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Broadband Deficit Hurts Education Opportunity

December 30, 2013

Last evening my daughter and son-in-law were visiting and we played an old-school game called Facts in Five that my daughter recalled playing when she was in JHS in the eighties. The game requires players to fill in a 5X5 grid that has letters running down the vertical column on the outside and categories running across the horizontal column on the top. The categories are things like “American authors”, or “Colleges”, or “Adjectives with 5 syllables”. Players try to fill in the grid in a 3 minute interval. When players read out their responses, they receive credit for each unique response. As we tallied scores last night, there were dozens of instances where we needed to determine the nationality of a particular author or whether a person was alive or dead or some factual element regarding an answer. In the “old days”, many of these kinds of debates required thumbing through reference books  or dictionaries…. but last night the answers came quickly through the use of my son-in-law’s cell phone which connected to our dsl.

I share this anecdote because it struck me as exemplary of the kind of ready information that is UN-available to many students and citizens as I read an article in today’s NYTimes titled “US Struggles to Keep Pace in Delivering Broadband Service”. The article featured a picture of Riga, Latvia, with a caption that read: “The capital city of Latvia, Riga, has an average Internet speed that is at least two-and-a-half times that of San Antonio“… oh… and the article report the cost is one fourth of San Antonio’s. Why? Because other countries subsidize the service, recognizing the importance of broadband to economic competitiveness. In our country, which protects the internet providers, we actually pass laws that make it difficult for consumers to acquire broadband in their homes. These two paragraphs summarize the sad state of affairs in our country.

Leticia Ozuna, a former San Antonio councilwoman who worked on the municipal broadband effort, said that in her former district in South San Antonio, some 70 percent of households had no Internet service. Often, she added, students gather at night in the parking lot of the Mission Branch Public Library to do homework using the library’s free Wi-Fi connection, long after the library itself has closed.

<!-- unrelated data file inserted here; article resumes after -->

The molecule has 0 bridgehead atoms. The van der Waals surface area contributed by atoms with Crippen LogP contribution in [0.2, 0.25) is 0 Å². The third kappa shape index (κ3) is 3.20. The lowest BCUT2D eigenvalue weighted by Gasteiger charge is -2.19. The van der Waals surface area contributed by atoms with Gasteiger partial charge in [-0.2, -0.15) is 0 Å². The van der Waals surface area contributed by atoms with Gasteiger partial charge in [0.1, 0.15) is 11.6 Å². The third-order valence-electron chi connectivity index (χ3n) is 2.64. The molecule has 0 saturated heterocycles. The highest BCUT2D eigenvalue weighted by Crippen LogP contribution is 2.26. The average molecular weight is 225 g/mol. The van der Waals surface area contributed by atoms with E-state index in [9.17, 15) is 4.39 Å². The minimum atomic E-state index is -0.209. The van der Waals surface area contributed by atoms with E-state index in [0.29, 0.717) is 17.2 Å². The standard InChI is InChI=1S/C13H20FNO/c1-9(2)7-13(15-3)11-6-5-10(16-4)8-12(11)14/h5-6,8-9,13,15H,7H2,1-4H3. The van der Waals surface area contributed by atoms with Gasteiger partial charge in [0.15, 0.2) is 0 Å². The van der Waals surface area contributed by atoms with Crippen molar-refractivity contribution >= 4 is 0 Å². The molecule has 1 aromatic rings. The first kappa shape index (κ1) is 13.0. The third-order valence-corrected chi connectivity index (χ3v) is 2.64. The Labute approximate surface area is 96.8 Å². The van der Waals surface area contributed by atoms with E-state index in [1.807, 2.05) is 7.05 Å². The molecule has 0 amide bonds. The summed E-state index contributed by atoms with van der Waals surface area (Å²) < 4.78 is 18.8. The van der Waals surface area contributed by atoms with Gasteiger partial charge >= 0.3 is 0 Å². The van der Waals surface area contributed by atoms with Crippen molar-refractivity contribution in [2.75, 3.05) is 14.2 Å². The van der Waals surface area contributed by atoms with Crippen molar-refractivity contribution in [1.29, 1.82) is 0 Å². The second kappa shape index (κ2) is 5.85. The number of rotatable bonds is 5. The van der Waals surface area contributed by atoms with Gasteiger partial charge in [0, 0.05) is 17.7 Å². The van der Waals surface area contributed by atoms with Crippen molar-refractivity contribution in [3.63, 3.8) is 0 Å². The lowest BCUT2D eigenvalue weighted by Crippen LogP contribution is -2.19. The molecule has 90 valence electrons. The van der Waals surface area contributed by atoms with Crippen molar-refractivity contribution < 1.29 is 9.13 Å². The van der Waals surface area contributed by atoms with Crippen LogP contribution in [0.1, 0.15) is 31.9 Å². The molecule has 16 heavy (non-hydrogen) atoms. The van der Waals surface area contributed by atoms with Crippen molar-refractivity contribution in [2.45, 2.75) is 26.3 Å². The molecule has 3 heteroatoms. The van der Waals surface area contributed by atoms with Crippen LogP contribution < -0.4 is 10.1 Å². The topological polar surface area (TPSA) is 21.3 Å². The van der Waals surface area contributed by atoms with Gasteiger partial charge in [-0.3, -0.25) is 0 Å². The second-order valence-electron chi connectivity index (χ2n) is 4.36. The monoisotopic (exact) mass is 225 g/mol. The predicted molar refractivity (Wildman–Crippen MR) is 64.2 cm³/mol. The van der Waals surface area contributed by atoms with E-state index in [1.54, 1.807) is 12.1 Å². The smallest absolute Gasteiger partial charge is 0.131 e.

San Antonio’s power company has a largely unused fiber-optic network that local government offices have been using for high-speed Internet service for years, but a Texas law prevents the city from using the network to give low-cost service to consumers.

The article cites several examples of cities that have invested in broadband but kept the price prohibitively high for consumers, contrasting them to Korea where broadband is widely available. As the somewhat trivial “Fact-in-Five” incident illustrates, having even dsl provides a marked advantage in information gathering over books… and if I wanted to share information like MOOCs or Khan Academy and didn’t have broadband I would be at a complete loss.

And here’s what’s maddening: the conservative think tanks who excoriate the US education system using test data don’t see why we should use “horse race” data on band width to rank economic opportunities afforded through broadband:

“Some people like to look at it as a horse race,” said Harold Furchtgott-Roth, a senior fellow at the Hudson Institute, “but I’m not sure that’s the right way to look at it.” He added, “We’re not at the starting gate, we’re not at the finish line. We’re somewhere in the middle of the race.”

It’s OK for us to be “in the middle of the race” when it comes to providing learning tools but completely unacceptable for us to be in the middle of race when it comes to education? What’s wrong with this picture?

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